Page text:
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Barrier draws should be random, not chosen

 Nov 2 2012

That widely reported verbal fracas involving Gai Waterhouse and John Singleton as a result of the former choosing barrier 11 for More Joyous in the Cox Plate should have happened.
Allowing a representative to select a barrier of their choice is a flawed process and flies in defiance of the long-established barrier draw system.
It's my understanding that a barrier "draw" is what is says – drawing lots. The barrier positions usually are decided by drawing marbles from a special barrel or a more sophisticated system may be by computer.

The novel process adopted at Moonee Valley is part of the pre-race hype but, as evidenced by the upheaval last week, it is fraught with frailties.
Clearly the owners, or at least Singo, didn't agree with the trainer's bold choice.

It would seem that lesser human intervention in such an important facet of racing, would be a far better process from a perception point of view. Always remember that pointed and pithy adage – not only must justice be done; it must be seen to be done.

Moonee Valley officials may have been pleased with the double-header of the Manikato Stakes meeting on Friday night and the Cox Plate on Saturday afternoon, but not everyone is happy. It is suggested strongly that some time in the future that the Cox Plate meeting may be under lights.
Old fashioned I may be but a Saturday afternoon meeting still has the most appeal. And, quite frankly, incorporating the Manikato Stakes into the Cox Plate card on a Saturday afternoon only would enhance the public interest. Additionally it wasn't a good sight to see the Cox Plate meeting run on a track with the rail out three metres.
Surely the premier meeting of the year for Moonee Valley should have been run on the fair dinkum course proper unmarked by a previous night of racing.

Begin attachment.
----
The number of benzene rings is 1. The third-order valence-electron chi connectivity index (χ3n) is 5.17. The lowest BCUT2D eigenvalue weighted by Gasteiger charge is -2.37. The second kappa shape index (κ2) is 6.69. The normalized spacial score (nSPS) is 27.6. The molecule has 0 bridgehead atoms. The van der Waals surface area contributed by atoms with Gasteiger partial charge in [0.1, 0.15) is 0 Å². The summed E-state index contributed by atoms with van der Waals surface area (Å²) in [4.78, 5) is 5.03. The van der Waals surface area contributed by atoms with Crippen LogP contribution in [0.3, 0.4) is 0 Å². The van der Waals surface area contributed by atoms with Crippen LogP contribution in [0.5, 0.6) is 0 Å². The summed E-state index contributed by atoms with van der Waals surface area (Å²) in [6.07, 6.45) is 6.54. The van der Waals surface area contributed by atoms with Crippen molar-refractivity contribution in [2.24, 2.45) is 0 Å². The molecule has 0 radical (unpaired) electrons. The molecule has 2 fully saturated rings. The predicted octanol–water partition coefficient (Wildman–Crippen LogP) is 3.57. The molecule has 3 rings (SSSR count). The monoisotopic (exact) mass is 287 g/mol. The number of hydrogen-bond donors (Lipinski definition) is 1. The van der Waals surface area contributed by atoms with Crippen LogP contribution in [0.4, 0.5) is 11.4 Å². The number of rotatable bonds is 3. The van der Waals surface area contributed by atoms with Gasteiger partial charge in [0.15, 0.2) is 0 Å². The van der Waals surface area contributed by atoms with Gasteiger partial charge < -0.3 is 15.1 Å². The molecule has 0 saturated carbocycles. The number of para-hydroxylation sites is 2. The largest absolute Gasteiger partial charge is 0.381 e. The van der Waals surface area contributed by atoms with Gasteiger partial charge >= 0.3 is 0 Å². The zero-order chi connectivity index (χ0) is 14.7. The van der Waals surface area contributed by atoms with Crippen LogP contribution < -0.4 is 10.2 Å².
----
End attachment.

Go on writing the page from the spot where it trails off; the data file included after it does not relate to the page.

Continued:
Oh how the times change.This Saturday, The Lexus Stakes (in its previous life as the Hotham Handicap, Crown Quality, Ten News Stakes, Lean Cuisine Stakes and Saab Quality) used to be the final event on Derby Day and the last gasp for a horse to claim a start in the Melbourne Cup.
Now it is race two at high noon – hardly considered a headline time – but the end result is the same, a horse may squeeze into the Cup field.
The Geelong Cup winner, Gatewood, is trying desperately to claw his way into the field as he is currently 33rd on the order of entry but he has an undeniable chance despite the quick back-up. However, I am tempted to try the Luca Cumani-trained Ibicenco.
A lightly raced five-year-old he is sure to have benefitted from his unplaced run in the Moonee Valley Cup last Saturday.

The feature this Saturday, of course, is the Victoria Derby which really is ill-placed in the spring when the contenders are barely three-years-old.
It's A Dundeel is the firm favourite and deservedly so on his unbeaten record until finishing second in the Mitchelton wines Vase when he never really looked happy on the tight-turning circuit. Still, in the pursuit of better odds, I fancy the Gai Waterhouse-trained Our Desert Warrior. A fighting fourth in the Geelong Classic, despite a few checks, he is lightly raced but very promising. The experience over 2200 metres at Geelong should benefit him in his bid over the 2500 metre distance of the Derby.

As for the other Cup qualifier, the Mackinnon Stakes, a non-Cup contender, Ocean Park looks unbeatable going on his impressive win last Saturday in the Cox Plate.
If, like me, you don't fancy the cramped odds about Ocean Park why not give December Draw another chance? He just failed to run the 2400 metres of the Caulfield Cup but his previous form was encouraging and five of his eight career wins have been at 2000 metres.

By Rod Gallegos

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